Monday, July 14, 2014

Happy Camper

I dropped my son off at basketball camp the other day, and came away feeling dirty, alarmed, and ashamed. Let me explain.
This monkey is the oldest of all of our monkeys and also it seems, the least ready to eventually face the real world. Allow me to demonstrate how I've reached this conclusion.
When I told him to grab a pillow, for instance, he brought his pillow down, sans case, and thought that was acceptable. Now, I don't know about you, but I find that I'm skeeved out by the thought of my sweaty, nearly grown child sleeping for even one night without a pillow case, but sending him off to camp with a naked pillow seems especially wrong. Like the parenting police will come and revoke my "I'm capable of keeping humans alive" card. Because let's face it, I don't really deserve a "good parenting" trophy or even merit a "halfway decent" consolation ribbon. But I do, generally, manage somehow to keep the horde alive.
So, ok. I hand him a fresh pillow case and we head off. As slightly alarming as knowing he was perfectly willing to sleep without a protective cover on his pillow for a week was, nothing could prepare me for what the day would bring.
We arrive at camp registration and he signs in. They hand him a key, and tell us where the dorms are. (This camp was at a local college.) I head into the adjoining room to finalize the medical and official paperwork, and he heads back out to the car. Fine. Except on my way out, one of the registrants hails me, telling me he forgot to actually take the key they handed him. So, back in he goes, alarming me to the fact that my key deposit will never be seen again, and my child may well spend several nights sleeping in the hallway due to his inability to enter a room with a key he's already lost within the first five minutes of being at camp.
We eventually find the right door to the building and then the right floor. He gets turned around following the signs clearly posted on the walls (by this point, I'm conducting a scientific experiment whereby I'm not helping him survive in the wilderness), and finally he finds his room.
Then the fun begins.
This is an old school building. The locks aren't fancy magnetic swipe locks, there's no thumbprint and retinal scan necessary to gain entrance. It's a simple insert key into hole and turn type device. Maybe that was the problem- such low tech apparatus are not customary for this generation. Or maybe my particular monkey is simply inept. Either way, he struggles for at least a full minute with fitting the key into the lock.
He eventually manages to make it work, and we enter the room, where his roommate had already been and left one of the beds neatly made with matching sheets and a turned down quilt. My own offspring? Tossed everything he was carrying onto the bed, turned to me, and said "Bye."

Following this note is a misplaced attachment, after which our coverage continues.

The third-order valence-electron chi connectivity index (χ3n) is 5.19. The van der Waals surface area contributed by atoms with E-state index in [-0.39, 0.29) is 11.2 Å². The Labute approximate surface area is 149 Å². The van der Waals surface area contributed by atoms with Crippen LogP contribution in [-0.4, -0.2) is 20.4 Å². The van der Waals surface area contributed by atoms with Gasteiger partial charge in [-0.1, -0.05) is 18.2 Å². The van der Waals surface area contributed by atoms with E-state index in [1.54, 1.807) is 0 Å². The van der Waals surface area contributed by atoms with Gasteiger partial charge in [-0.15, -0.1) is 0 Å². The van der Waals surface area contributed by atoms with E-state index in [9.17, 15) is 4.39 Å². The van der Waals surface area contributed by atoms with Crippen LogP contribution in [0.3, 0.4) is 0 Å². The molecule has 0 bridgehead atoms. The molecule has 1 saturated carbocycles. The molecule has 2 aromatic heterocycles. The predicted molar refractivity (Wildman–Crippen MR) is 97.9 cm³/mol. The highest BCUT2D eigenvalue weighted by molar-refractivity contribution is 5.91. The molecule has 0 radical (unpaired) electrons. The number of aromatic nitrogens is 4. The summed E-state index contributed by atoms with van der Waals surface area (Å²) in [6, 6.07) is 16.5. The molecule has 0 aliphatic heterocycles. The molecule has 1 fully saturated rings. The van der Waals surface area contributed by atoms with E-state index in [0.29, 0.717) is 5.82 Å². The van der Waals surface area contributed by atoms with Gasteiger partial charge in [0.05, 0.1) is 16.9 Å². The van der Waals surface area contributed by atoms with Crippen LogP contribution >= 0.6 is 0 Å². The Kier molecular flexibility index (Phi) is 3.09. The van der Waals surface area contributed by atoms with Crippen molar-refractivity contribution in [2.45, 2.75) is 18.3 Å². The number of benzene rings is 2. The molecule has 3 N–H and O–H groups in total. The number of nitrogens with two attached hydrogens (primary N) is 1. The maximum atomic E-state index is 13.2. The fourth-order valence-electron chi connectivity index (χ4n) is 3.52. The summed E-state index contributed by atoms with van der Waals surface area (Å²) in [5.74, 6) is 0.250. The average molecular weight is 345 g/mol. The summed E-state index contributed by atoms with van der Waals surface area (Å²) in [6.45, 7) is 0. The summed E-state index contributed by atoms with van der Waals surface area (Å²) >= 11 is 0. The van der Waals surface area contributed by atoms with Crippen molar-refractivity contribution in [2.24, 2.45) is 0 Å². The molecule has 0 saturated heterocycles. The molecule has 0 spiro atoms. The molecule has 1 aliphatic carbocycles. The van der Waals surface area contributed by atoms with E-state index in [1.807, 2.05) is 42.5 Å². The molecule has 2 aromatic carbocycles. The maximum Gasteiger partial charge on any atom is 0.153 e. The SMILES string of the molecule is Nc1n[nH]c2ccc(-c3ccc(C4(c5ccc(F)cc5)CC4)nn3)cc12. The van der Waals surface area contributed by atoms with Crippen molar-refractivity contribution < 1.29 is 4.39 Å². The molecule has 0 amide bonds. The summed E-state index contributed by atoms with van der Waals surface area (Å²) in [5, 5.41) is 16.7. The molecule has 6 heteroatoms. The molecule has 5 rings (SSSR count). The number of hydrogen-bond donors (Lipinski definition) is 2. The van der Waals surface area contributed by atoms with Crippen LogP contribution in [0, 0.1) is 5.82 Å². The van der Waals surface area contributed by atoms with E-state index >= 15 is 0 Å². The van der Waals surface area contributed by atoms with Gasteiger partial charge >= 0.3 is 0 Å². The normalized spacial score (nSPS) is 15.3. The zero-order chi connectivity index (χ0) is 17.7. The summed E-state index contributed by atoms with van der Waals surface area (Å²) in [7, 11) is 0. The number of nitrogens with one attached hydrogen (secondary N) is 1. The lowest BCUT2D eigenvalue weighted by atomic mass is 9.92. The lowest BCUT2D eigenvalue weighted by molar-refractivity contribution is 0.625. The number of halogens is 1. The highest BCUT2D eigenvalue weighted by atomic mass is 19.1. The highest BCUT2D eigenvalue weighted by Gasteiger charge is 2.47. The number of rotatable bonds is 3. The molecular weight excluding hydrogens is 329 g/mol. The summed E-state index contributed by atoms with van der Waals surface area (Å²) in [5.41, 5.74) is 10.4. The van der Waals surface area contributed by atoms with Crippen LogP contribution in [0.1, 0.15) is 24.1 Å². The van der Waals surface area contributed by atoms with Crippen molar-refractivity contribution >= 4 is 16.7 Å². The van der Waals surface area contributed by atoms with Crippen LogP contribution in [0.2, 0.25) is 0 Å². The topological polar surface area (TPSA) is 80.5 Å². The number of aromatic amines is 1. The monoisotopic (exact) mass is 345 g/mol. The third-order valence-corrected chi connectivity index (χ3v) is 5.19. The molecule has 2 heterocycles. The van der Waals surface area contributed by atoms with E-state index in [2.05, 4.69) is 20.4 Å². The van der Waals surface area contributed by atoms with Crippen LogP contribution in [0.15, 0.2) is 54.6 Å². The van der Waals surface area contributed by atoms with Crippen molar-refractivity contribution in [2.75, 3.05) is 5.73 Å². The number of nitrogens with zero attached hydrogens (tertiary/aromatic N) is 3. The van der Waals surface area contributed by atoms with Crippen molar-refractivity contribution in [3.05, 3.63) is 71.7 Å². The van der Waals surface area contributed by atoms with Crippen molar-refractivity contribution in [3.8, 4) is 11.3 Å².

Really, kid? You don't feel the need to make your bed, put your single backpack containing a week's worth of clothes and hygiene supplies somewhere other than in the middle of your unmade bed, or even thank your mother for her time and trouble, not to mention the expense of sending your ungrateful ass to camp?
Clearly, I'm doing a stellar job at mothering if my child can't be bothered with even the slightest degree of politeness. Never mind unending declarations of love, all I really want is a thank you and a handshake.
But alas, that was not to be from my most sullen, surly offspring. In fact, there's no doubt in my mind he didn't even consider the possibility.
So, I replied with "Bye." right back, then forced him to hug me, told him to have a good time and that I loved him, and walked away, feeling distinctly as if I'd thrown my eldest child directly into the lion's den.
By some insane miracle, he appeared none the worse for wear when I returned days later to retrieve him, and against all odds, he somehow hadn't lost his key, and therefore my deposit was, in fact, returned to me.
Color me surprised.
I'm figuring the lesson here was that sometimes it's ok to let your child sink or swim. Especially if that child will be considered an adult in just over two years, capable of dying in combat or given the power to elect government officials.
While a little part of me may very well have felt just slightly guilty, leaving such an obviously incompetent person in charge of his own welfare without my presence serving as a safety net, ready to catch him should calamity strike, the rest of me was like "meh."
It was a semi-controlled environment, for one thing. And he's more than half grown and really needs to be able to figure shit out on his own, for another.
I may not be given any awards for the way I participate in the raising of this flock of monkeys, but when you consider my end goal is to have them turned into productive and moral human beings by the time they fly the nest, all that really matters is that somehow or other, he managed to survive a week at camp without me there reminding him to brush his teeth and take his contacts out.